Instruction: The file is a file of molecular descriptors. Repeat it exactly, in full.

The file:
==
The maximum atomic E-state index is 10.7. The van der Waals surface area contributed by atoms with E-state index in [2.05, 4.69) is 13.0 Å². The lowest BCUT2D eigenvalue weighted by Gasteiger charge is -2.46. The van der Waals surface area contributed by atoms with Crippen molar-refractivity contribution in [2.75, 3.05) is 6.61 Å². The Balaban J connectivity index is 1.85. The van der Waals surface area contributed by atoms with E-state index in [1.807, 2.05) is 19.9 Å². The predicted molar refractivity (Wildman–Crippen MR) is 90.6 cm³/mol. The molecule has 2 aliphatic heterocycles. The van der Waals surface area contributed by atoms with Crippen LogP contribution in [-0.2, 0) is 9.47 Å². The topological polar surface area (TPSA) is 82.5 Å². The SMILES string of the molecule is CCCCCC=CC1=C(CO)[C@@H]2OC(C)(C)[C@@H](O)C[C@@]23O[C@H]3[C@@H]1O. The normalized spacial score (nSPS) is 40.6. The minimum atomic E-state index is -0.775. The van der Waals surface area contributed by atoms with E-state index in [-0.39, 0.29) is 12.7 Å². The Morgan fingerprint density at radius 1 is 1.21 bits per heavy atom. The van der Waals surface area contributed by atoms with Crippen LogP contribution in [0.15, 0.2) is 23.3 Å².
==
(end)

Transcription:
The maximum atomic E-state index is 10.7. The van der Waals surface area contributed by atoms with E-state index in [2.05, 4.69) is 13.0 Å². The lowest BCUT2D eigenvalue weighted by Gasteiger charge is -2.46. The van der Waals surface area contributed by atoms with Crippen molar-refractivity contribution in [2.75, 3.05) is 6.61 Å². The Balaban J connectivity index is 1.85. The van der Waals surface area contributed by atoms with E-state index in [1.807, 2.05) is 19.9 Å². The predicted molar refractivity (Wildman–Crippen MR) is 90.6 cm³/mol. The molecule has 2 aliphatic heterocycles. The van der Waals surface area contributed by atoms with Crippen LogP contribution in [-0.2, 0) is 9.47 Å². The topological polar surface area (TPSA) is 82.5 Å². The SMILES string of the molecule is CCCCCC=CC1=C(CO)[C@@H]2OC(C)(C)[C@@H](O)C[C@@]23O[C@H]3[C@@H]1O. The normalized spacial score (nSPS) is 40.6. The minimum atomic E-state index is -0.775. The van der Waals surface area contributed by atoms with E-state index in [-0.39, 0.29) is 12.7 Å². The Morgan fingerprint density at radius 1 is 1.21 bits per heavy atom. The van der Waals surface area contributed by atoms with Crippen LogP contribution in [0.15, 0.2) is 23.3 Å².